Things like that seem to  affect interest rates.  I think one of the reasons that mortgage rates are cheaper in Georgia vs. California is because it's much easier and quicker to do a foreclosure.  I think most people are happy with that tradeoff.

Jul 10, 2010 12:39 AM
Gregory Bain
Mezzina Real Estate & Insurance - Little Egg Harbor, NJ
For Homes on the Jersey Shore

As long as we have the Party of NO (Hell, NO!) we will have NO reform.

Jul 10, 2010 03:39 AM
Bill Burchard
3B Realty: 951-347-3818, CA - Murrieta, CA
Broker, Realtor, Representing Buyers and Sellers

A very thought provoking (and  thoughtful) post and comments, Louis. Thanks!

Jul 10, 2010 04:53 AM
Louis Esbin
Law Offices of Louis J. Esbin - Santa Clarita, CA

In response to No. 27:  Actually, interest rates are slightly higher in California because California is an anti-deficiency state.  The hoopla that has surrounded HAFA about the lenders not pursuing the deficiencies has been the case in California for purchase money loans since the Great Depression.  And, in California, we have what is referred to as the "One Action Rule," which prohibits a foreclosing lender from pursuing a borrower after they have pursued nonjudicial foreclosure.  Traditionally, nonjudicial foreclosure in California would take 110 days from beginning to end.  That has changed since July 2008 with requirement of preforeclosure letters.  I have not seen good research and statistics on the impact of possible cramdown on interest rates, although the financial industries yells loudly about it.  Honestly, I do not believe the spector that wholly undersecured seconds or HELOCs had any negative impact on lending during the "Bubble."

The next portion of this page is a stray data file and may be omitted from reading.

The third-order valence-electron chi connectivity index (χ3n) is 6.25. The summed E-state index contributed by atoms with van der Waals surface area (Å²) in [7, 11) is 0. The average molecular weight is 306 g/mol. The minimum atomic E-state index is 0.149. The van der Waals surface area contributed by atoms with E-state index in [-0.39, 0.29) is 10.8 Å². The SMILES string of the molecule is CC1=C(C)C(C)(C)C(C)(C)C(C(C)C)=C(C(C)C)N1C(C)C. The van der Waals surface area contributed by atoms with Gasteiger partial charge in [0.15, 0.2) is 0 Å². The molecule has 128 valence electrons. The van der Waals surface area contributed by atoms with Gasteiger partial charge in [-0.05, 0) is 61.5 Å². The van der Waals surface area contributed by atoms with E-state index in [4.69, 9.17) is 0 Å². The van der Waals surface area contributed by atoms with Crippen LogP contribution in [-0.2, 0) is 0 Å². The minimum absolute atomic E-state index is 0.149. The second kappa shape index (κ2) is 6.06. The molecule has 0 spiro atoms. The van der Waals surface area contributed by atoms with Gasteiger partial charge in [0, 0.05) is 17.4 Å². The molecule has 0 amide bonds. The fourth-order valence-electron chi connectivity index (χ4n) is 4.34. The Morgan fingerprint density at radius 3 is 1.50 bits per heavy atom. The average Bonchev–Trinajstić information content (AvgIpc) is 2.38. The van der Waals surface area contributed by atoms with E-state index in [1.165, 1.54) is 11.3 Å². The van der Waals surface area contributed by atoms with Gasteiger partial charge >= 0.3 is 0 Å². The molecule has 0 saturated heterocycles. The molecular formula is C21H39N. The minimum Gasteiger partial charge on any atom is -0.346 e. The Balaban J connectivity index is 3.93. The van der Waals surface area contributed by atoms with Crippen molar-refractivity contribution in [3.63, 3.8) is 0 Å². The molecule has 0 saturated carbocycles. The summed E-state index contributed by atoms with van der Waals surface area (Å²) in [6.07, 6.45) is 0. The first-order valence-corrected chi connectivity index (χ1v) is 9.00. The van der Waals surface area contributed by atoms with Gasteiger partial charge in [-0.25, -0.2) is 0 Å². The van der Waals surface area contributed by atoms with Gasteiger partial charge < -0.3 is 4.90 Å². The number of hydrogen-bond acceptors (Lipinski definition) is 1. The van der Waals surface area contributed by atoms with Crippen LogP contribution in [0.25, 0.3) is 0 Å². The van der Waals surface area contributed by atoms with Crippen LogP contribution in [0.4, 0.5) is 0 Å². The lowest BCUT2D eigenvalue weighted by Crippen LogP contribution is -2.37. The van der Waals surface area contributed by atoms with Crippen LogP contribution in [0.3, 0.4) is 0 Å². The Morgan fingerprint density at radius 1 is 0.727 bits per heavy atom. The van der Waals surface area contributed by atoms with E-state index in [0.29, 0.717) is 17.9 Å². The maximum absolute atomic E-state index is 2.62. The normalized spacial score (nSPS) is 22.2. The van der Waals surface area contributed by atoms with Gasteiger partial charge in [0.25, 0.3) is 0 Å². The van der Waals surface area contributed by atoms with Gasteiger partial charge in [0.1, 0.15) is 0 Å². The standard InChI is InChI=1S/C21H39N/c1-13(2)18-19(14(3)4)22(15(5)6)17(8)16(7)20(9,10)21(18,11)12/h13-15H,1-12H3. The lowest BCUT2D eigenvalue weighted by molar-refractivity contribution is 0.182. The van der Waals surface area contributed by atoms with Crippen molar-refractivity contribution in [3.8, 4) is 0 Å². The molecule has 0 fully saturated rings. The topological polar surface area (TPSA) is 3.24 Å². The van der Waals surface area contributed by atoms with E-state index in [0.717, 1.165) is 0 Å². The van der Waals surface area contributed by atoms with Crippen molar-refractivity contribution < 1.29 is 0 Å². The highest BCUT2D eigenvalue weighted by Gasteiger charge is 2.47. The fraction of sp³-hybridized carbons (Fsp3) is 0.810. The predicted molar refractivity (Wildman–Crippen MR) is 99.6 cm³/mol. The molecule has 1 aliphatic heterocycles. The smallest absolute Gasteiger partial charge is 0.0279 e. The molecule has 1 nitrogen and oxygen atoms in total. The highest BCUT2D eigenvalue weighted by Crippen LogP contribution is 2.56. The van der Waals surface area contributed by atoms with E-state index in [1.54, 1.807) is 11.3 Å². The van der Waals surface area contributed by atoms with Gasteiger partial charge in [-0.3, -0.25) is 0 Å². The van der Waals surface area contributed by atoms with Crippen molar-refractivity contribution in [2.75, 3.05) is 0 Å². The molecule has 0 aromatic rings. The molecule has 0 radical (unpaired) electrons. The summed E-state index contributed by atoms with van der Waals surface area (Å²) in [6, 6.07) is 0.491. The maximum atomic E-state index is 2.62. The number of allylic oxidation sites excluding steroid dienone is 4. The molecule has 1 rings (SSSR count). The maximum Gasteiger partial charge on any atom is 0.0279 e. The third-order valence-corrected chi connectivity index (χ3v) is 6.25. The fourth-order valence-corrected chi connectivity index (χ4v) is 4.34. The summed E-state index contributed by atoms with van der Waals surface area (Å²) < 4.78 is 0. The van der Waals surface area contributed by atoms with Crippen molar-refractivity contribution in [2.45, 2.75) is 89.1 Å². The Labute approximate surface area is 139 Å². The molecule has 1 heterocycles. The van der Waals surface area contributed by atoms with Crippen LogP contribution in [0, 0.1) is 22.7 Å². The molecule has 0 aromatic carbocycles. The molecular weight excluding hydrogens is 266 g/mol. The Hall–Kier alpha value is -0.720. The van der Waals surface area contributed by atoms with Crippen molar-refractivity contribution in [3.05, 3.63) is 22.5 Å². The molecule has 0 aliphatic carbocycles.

Jul 10, 2010 07:20 AM
Rob Magnotta
Huntington Beach, Newport Beach, Seal Beach, Irvine REALTOR - Huntington Beach, CA
Huntington Beach & Newport Beach Coastal Specialist

Lots of great ideas. These are the types of posts and comments that make us better understand our industry, even when we don't agree.


Jul 11, 2010 10:25 AM
Noel Sheppard

Do Jefferson's words concerning this matter translate well more than 200 years later? How well were banks tied into colonial America as compared to today?

Were they huge employers? Doubtful.

Did people need them to be able to mail funds in order to pay their bills? No.

It is likely that a rather small percentage of early Americans had much dealing with banks. As such, it was easy to castigate them as they really weren't needed.

Today, the overwhelming majority of Americans couldn't live without the services of a bank or credit union.

So, let's be careful before we do more to undermine them. As we saw in the financial industry collapses of 2008 and 1929, our economy dies without such institutions. 

Jul 18, 2010 05:38 PM

I appreciate the concern which is been rose. The things need to be sorted out because it is about the individual but it can be with everyone.


Repossession Mortgage

Aug 09, 2010 01:31 AM